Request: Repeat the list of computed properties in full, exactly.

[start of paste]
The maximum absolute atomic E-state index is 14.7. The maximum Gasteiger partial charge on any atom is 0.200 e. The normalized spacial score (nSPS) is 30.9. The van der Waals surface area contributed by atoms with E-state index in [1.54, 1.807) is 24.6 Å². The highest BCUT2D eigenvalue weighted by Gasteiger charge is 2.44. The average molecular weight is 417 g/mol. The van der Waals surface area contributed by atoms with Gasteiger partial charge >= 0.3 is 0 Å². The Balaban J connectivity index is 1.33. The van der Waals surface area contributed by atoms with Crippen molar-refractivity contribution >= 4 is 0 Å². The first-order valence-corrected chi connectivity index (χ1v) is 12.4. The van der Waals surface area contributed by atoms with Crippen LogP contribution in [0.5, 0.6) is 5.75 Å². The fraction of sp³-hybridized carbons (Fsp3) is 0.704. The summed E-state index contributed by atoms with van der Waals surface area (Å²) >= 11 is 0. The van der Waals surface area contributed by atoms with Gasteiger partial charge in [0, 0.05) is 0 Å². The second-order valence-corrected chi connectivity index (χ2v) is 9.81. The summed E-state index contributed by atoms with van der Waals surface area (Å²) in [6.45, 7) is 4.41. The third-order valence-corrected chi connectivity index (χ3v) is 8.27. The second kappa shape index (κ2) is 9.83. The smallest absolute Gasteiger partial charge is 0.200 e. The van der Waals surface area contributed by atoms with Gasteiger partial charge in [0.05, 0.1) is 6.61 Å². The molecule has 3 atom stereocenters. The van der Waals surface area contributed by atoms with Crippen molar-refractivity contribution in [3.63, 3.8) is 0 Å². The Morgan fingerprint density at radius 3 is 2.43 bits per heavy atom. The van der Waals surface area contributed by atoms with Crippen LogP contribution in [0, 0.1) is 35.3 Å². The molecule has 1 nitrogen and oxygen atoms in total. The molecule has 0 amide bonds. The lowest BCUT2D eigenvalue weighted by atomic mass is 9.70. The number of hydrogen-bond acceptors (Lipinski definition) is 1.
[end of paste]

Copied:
The maximum absolute atomic E-state index is 14.7. The maximum Gasteiger partial charge on any atom is 0.200 e. The normalized spacial score (nSPS) is 30.9. The van der Waals surface area contributed by atoms with E-state index in [1.54, 1.807) is 24.6 Å². The highest BCUT2D eigenvalue weighted by Gasteiger charge is 2.44. The average molecular weight is 417 g/mol. The van der Waals surface area contributed by atoms with Gasteiger partial charge >= 0.3 is 0 Å². The Balaban J connectivity index is 1.33. The van der Waals surface area contributed by atoms with Crippen molar-refractivity contribution >= 4 is 0 Å². The first-order valence-corrected chi connectivity index (χ1v) is 12.4. The van der Waals surface area contributed by atoms with Crippen LogP contribution in [0.5, 0.6) is 5.75 Å². The fraction of sp³-hybridized carbons (Fsp3) is 0.704. The summed E-state index contributed by atoms with van der Waals surface area (Å²) >= 11 is 0. The van der Waals surface area contributed by atoms with Gasteiger partial charge in [0, 0.05) is 0 Å². The second-order valence-corrected chi connectivity index (χ2v) is 9.81. The summed E-state index contributed by atoms with van der Waals surface area (Å²) in [6.45, 7) is 4.41. The third-order valence-corrected chi connectivity index (χ3v) is 8.27. The second kappa shape index (κ2) is 9.83. The smallest absolute Gasteiger partial charge is 0.200 e. The van der Waals surface area contributed by atoms with Gasteiger partial charge in [0.05, 0.1) is 6.61 Å². The molecule has 3 atom stereocenters. The van der Waals surface area contributed by atoms with Crippen molar-refractivity contribution in [3.63, 3.8) is 0 Å². The Morgan fingerprint density at radius 3 is 2.43 bits per heavy atom. The van der Waals surface area contributed by atoms with Crippen LogP contribution in [0, 0.1) is 35.3 Å². The molecule has 1 nitrogen and oxygen atoms in total. The molecule has 0 amide bonds. The lowest BCUT2D eigenvalue weighted by atomic mass is 9.70. The number of hydrogen-bond acceptors (Lipinski definition) is 1.